Protecting the world’s first Supersonic Car
Pall's latest filtration solution not only debuted with a bang, but also with a sonic boom. On October 15, 1997, Andy Green became the first man to drive faster than the speed of sound, thanks in part to the crucial hydraulic system in his car, protected by Pall filtration.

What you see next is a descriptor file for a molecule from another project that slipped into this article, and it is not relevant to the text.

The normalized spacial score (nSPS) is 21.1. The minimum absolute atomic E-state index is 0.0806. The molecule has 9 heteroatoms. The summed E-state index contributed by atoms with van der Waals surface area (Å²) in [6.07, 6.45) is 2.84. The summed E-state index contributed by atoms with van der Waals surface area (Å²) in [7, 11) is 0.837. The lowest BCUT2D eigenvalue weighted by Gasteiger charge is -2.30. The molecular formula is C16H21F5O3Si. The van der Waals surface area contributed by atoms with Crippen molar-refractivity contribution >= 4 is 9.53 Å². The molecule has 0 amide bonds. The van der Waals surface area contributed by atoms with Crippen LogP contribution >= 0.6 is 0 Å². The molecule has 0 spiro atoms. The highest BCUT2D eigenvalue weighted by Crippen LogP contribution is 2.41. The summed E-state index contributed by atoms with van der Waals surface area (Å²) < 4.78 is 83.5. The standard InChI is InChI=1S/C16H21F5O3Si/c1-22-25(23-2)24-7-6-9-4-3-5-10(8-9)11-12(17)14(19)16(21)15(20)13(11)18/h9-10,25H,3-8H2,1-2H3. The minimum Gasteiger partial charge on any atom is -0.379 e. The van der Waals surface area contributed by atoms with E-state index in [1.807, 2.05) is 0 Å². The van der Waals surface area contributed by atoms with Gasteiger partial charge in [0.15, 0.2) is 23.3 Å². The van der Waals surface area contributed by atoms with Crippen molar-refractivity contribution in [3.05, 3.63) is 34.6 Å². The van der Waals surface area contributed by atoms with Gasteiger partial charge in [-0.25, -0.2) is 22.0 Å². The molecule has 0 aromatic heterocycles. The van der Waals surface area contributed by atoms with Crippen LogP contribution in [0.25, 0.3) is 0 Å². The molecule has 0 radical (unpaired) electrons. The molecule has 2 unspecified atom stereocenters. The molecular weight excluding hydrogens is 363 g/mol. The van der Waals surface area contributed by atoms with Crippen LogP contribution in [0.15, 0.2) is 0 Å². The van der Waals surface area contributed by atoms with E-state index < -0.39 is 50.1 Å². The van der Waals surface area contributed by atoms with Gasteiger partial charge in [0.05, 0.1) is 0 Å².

On that dusty day in the Black Rock Desert in Nevada, USA, Green, a 35-year-old fighter pilot with the UK Royal Air Force, strapped on a twin-engine jet designed for supersonic speeds, but which was never intended to fly. Before the day was over, Green and his car, the Thrust SSC (Super Sonic Car), owned the prestigious World Landspeed Record, with an official speed of 763.035 mph (1,228 kph), or Mach 1.020. This result shattered the 14-year-old record of 633.468 mph (1,019 kph) set by Green's boss and Thrust team leader, Richard Noble, and allowed Green to claim the title as the first man to ever officially drive faster than the speed of sound. This amazing achievement came 50 years and one day after Chuck Yeager's historic supersonic flight.